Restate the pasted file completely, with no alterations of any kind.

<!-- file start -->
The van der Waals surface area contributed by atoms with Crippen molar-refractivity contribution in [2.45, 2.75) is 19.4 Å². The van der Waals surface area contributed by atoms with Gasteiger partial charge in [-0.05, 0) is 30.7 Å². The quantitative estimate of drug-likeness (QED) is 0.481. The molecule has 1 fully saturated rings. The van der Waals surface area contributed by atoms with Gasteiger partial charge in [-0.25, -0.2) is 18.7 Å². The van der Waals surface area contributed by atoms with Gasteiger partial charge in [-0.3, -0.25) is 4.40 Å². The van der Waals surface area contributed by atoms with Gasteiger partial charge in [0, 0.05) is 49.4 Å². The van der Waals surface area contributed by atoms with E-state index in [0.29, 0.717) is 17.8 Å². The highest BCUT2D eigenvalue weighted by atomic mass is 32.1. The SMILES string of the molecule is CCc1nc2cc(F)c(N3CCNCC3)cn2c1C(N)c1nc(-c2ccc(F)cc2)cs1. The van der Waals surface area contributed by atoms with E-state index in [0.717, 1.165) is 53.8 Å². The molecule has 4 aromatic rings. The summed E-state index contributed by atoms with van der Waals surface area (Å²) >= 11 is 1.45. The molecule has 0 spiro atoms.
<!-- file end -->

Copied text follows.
The van der Waals surface area contributed by atoms with Crippen molar-refractivity contribution in [2.45, 2.75) is 19.4 Å². The van der Waals surface area contributed by atoms with Gasteiger partial charge in [-0.05, 0) is 30.7 Å². The quantitative estimate of drug-likeness (QED) is 0.481. The molecule has 1 fully saturated rings. The van der Waals surface area contributed by atoms with Gasteiger partial charge in [-0.25, -0.2) is 18.7 Å². The van der Waals surface area contributed by atoms with Gasteiger partial charge in [-0.3, -0.25) is 4.40 Å². The van der Waals surface area contributed by atoms with Gasteiger partial charge in [0, 0.05) is 49.4 Å². The van der Waals surface area contributed by atoms with E-state index in [0.29, 0.717) is 17.8 Å². The highest BCUT2D eigenvalue weighted by atomic mass is 32.1. The SMILES string of the molecule is CCc1nc2cc(F)c(N3CCNCC3)cn2c1C(N)c1nc(-c2ccc(F)cc2)cs1. The van der Waals surface area contributed by atoms with E-state index in [0.717, 1.165) is 53.8 Å². The molecule has 4 aromatic rings. The summed E-state index contributed by atoms with van der Waals surface area (Å²) >= 11 is 1.45. The molecule has 0 spiro atoms.